New sanctuary puts learners in nature
MIDDLEBURY — Over his three decades as an accomplished scientist and educator at Middlebury College, Steve Trombulak spent plenty of time lecturing inside under fluorescent lights, but he loved getting his students outside on the land. The emeritus professor of biology and environmental studies explained in a 2015 video that as a young man he felt empowered by getting out in nature, and looked to do the same for young people he taught.
“You can walk out the door of Bicentennial Hall and you’re in an outdoor classroom,” he said in the video. “I really like introducing them to the natural world, but also helping to engage their thinking about what their path is going to be — how will they make the world a better place.”
Middlebury College honored that effort and enabled more of it last month when it dedicated 60 acres of land along Otter Creek as the Stephen C. Trombulak Nature Sanctuary, which will continue to be used for the hands-on study of bird, small mammals, amphibians, reptiles, insects, carbon sequestration and wetland function.
Marc Lapin, a lands conservationist and associate laboratory professor at the college, said the hope is that the dedication encourages a continued legacy of learning from and enjoying the land, both in and outside of the Middlebury College community.
“Today, many people think of the natural history and biology education as having to do a lot with laboratories,” he said. “The fundamentals of biology and environmental studies are out there in nature, observing nature where it operates with our naked eye.”
The sanctuary is less than a mile south of downtown Middlebury, nestled between Otter Creek on the east and railroad tracks on the west. The area is home to a plethora of wildlife, including shagbark hickory trees, salamanders and short-tailed shrews.
In addition to being a great site for the study of wildlife, the new sanctuary has an important role for the broader community by protecting downtown Middlebury from damaging floods. As part of the Otter Creek’s swamp complex, the area’s wetland structure captures overflow during floods and slowly releases it over time.
A study done by Keri Watson for the Gund Institute and the University of Vermont found that the floodplains saved Middlebury $1.8 million in flood damage during Tropical Storm Irene, and in other flood events saved between $126,000 and $450,000 each year in damage reduction.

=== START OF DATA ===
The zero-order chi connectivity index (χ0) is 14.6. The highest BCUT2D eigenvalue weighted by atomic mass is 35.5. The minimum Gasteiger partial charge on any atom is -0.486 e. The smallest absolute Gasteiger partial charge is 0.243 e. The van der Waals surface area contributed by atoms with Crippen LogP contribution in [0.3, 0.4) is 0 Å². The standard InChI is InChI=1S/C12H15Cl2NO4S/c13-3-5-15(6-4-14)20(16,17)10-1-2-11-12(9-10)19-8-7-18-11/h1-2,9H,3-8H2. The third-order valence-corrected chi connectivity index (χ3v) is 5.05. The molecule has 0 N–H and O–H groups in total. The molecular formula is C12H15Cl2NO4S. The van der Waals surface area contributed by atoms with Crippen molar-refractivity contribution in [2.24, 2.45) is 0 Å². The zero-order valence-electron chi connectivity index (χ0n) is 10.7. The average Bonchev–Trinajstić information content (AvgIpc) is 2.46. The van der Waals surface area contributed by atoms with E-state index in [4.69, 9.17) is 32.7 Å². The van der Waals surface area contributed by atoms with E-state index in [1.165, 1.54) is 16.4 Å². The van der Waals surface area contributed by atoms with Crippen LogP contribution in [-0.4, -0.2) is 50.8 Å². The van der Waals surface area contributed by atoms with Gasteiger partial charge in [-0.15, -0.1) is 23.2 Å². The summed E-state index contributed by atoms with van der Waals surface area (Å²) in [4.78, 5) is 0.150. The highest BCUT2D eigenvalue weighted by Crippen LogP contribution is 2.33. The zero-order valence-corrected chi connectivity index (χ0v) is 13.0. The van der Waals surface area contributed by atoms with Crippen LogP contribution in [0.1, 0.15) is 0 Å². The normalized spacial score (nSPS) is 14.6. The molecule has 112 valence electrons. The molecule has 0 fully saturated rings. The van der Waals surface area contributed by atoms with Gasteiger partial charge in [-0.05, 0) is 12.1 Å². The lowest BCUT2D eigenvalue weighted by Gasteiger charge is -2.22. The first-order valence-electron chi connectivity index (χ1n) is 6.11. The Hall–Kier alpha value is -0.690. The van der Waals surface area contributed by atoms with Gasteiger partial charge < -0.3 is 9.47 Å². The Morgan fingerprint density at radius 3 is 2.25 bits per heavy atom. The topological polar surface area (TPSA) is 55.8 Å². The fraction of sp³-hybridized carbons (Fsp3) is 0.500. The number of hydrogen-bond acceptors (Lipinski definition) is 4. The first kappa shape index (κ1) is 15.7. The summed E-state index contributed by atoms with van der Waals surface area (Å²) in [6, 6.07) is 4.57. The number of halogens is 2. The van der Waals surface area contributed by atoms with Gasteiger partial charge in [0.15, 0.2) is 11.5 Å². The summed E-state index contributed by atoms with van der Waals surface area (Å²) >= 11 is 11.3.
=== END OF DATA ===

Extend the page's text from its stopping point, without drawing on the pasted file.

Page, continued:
“This (land) is part of that whole complex that provides a flood mitigation function that’s really important to human infrastructure,” Lapin said. “It provides a lot of flood water storage, which keeps homes and buildings and bridges from being flooded out and destroyed.”
The sanctuary is accessible to the public via the Trail Around Middlebury (TAM). In addition to public use, the land has been used frequently by Middlebury College faculty for various courses, including Trombulak’s. During his 34 years teaching at the college, he would often take students into the wetlands to study the area’s natural history.
He also used the space as a bird-banding station through the U.S. Fish and Wildlife Service’s banding program. For three decades, he and his students captured, banded and released over 70 species of birds at the station. Lapin said Trombulak’s bird-banding work in the wetlands was part of why the college decided to dedicate the land in his honor.
“At the beginning of his career at Middlebury right off he started using (the land) for teaching, set up a bird-banding system and maintained that as the longest continuous banding station in the state,” Lapin explained.
NOT JUST SCIENTISTS
Trombulak said he is just one of many Middlebury faculty members who use the land for their courses, and he hopes the dedication will lead to a greater awareness of the space and an opportunity to incorporate the land into more of the college’s curriculum.
“I really hope it raises the profile among the college faculty, not just in the sciences. Any part of the liberal arts and science curriculum can benefit from having their students spend some time outside in wild land,” he said.
Lapin stressed that the land provides plentiful learning opportunities for the public as well, who are encouraged to continue visiting the land.
“Now, more people hopefully know of (the land’s) existence,” he said. “There is definitely the hope that more people will be nourished by it and learn in and from this area.”
The sanctuary will continue to be cared for by the college’s facilities services, which has maintained the land for over three decades. Trombulak credits the facilities staff and their work in managing the land, as their efforts have helped maintain the land as a resource for the community.
Lapin said he also hopes to collaborate with the Hannaford Career Center to manage the land as well, potentially by having students in the career center’s Natural Resource Management course help take care of the sanctuary, as they have previously at Middlebury’s Wright Park. However, these plans are still very much in the early stages.
Trombulak, who now retired in 2019 and lives in the Berkshires region of Western Massachusetts, said he was honored by the college’s dedication. He hopes Addison County residents will seek out a resource that is right at their doorsteps.
“It’s an incredible honor to have my name attached to it and have the college recognize the importance of natural history education,” he said. “People move to Middlebury, and Vermont in general, in part because of an appreciation for nature and, at a minimum, to have access to the more than just human world. The sanctuary gives them another way to do that.”
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